What Is Homesteading? Going Green the Traditional Way



To put it simply, homesteading is the transition from the wastefulness of modern life to a lifestyle of self-sufficiency. It's a throwback to the days of old and those who have embraced homesteading find they're able to save money, conserve energy and are able to largely live off of the items they're able to grow and raise on their homestead. 

The term homesteading dates back to the Homestead Act of 1862, which was put in place by Abraham Lincoln in order to grant free land to early settlers willing to head West. These early settlers were given plots of 160 acres of federal land with the agreement they would improve the land and reside on it for 5 years. These plots of land came to be known as homesteads and the early settlers who claimed them and lived on them had to be almost entirely self-sufficient. 


Modern homesteading isn't as rigorous as what was required of the early pioneers, as we have the luxury of picking and choosing the homesteading techniques that suit us best. The following homesteading techniques are all commonly employed by homesteaders across the nation:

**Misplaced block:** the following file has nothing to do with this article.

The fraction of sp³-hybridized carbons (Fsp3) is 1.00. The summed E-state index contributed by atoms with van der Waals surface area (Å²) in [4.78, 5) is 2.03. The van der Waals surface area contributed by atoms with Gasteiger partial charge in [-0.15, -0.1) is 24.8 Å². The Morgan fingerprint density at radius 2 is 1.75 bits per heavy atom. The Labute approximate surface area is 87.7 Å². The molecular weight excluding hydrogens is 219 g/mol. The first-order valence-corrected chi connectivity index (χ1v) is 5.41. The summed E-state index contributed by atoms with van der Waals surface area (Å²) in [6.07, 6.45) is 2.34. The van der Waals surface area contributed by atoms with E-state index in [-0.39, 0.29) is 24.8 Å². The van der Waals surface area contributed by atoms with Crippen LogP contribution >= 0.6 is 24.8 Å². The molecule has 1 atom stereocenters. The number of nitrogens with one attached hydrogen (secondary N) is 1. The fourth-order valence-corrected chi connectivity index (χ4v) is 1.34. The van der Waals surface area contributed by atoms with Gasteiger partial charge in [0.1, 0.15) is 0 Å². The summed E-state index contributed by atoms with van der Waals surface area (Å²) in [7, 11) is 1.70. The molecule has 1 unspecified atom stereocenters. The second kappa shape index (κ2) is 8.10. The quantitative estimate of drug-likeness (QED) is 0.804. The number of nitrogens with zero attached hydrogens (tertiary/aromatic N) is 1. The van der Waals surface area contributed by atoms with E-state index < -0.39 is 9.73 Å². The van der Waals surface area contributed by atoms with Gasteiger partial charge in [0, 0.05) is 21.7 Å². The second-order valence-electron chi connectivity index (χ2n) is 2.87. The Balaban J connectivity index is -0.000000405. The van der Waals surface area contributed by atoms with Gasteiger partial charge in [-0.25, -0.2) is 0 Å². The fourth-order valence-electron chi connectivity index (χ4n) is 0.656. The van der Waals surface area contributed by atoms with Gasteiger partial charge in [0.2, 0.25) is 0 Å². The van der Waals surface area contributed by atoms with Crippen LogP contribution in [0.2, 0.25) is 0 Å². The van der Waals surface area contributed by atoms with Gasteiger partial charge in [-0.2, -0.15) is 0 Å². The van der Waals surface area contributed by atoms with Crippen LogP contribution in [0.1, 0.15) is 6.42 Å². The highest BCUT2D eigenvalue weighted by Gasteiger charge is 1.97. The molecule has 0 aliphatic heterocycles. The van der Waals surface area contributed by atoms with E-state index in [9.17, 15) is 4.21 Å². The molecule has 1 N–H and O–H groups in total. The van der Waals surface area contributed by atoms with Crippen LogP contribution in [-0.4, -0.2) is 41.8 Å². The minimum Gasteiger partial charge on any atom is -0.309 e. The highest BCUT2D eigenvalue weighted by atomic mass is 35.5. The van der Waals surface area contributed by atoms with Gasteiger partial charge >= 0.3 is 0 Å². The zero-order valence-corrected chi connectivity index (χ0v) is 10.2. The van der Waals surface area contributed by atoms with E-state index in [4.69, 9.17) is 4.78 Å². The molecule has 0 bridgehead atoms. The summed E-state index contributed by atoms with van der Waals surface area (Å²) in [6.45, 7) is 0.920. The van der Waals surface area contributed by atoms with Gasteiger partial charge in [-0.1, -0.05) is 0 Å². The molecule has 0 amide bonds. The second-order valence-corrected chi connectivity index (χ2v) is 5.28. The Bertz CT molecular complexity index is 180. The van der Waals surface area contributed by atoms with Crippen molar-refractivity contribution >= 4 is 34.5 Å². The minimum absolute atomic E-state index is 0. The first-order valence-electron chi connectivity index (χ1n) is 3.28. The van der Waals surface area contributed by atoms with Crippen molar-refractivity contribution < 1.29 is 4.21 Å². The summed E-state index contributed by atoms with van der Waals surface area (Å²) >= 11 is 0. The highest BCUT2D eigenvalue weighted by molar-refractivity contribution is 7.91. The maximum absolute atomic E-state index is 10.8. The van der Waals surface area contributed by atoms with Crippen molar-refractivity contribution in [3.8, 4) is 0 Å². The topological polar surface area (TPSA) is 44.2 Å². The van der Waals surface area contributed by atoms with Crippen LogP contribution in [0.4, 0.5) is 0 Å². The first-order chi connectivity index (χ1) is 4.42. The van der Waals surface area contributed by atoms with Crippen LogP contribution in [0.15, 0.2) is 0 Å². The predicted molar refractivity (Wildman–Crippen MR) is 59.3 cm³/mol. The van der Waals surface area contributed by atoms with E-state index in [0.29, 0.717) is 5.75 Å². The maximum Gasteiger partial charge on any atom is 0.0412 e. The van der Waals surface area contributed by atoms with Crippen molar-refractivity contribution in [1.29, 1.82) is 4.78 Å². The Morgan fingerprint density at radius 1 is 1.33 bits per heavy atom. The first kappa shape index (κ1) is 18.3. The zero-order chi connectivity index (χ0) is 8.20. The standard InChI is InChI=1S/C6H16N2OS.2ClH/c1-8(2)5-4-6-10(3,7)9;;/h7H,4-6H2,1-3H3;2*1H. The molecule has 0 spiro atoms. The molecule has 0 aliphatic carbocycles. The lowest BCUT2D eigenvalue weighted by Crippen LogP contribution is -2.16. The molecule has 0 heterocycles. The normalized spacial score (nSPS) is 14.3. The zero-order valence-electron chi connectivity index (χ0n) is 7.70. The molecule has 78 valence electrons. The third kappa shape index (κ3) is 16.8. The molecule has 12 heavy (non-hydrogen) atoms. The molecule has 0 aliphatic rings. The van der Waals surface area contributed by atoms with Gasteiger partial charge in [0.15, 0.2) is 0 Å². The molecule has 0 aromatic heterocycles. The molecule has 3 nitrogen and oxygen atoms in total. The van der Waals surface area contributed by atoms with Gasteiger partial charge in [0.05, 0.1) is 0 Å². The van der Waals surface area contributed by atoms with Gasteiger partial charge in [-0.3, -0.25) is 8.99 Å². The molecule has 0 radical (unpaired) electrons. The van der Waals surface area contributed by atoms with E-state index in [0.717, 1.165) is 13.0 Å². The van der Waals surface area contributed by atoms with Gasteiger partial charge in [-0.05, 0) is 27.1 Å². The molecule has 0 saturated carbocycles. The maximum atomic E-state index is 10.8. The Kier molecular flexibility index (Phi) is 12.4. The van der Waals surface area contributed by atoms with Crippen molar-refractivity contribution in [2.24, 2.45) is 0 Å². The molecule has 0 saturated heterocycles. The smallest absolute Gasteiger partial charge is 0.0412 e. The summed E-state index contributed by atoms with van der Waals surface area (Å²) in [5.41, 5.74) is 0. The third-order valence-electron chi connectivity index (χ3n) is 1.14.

• Gardening and subsistence agriculture. Homesteaders grow much of the produce they need, with the ultimate goal being to be able to live off the land and forgo grocery stores entirely. 
  • Food preservation. Harvested produce will only last so long. Food preservation techniques are employed by homesteaders to ensure they have food well into the winter months. Canning, fermenting, drying and root cellaring are all common preservation techniques. 
  • Raising chickens and livestock. Chickens are the most common animal found on homesteads and are raised for both eggs and meat. Goats and dairy cows are often raised for milk and other animals can be raised for meat. 
  • Frugal living. Homesteaders get by on a lot less than the average Western citizen. They craft many of the items they need and barter and trade for the items they're unable to make. 
  • Home remedies. While most homesteaders aren't opposed to going to the doctor or hospital when they're really ill or badly injured, many homesteaders choose to employ home remedies for minor ailments and injuries. 
  • Energy conservation. Homesteaders use less electricity, if they use it at all. The old ways of doing things don't require modern conveniences that suck down power. 

The best part about being a homesteader is you don't have to go all-in and instantly start living off the land. You can pick and choose the techniques that suit you best and learn them in and out before moving on to other skills. Homesteading is going green in its purest form. By going back to our roots, we're able to conserve power, save money and become self-sufficient. Who would have thought stepping back 150 years would be the best way to move forward?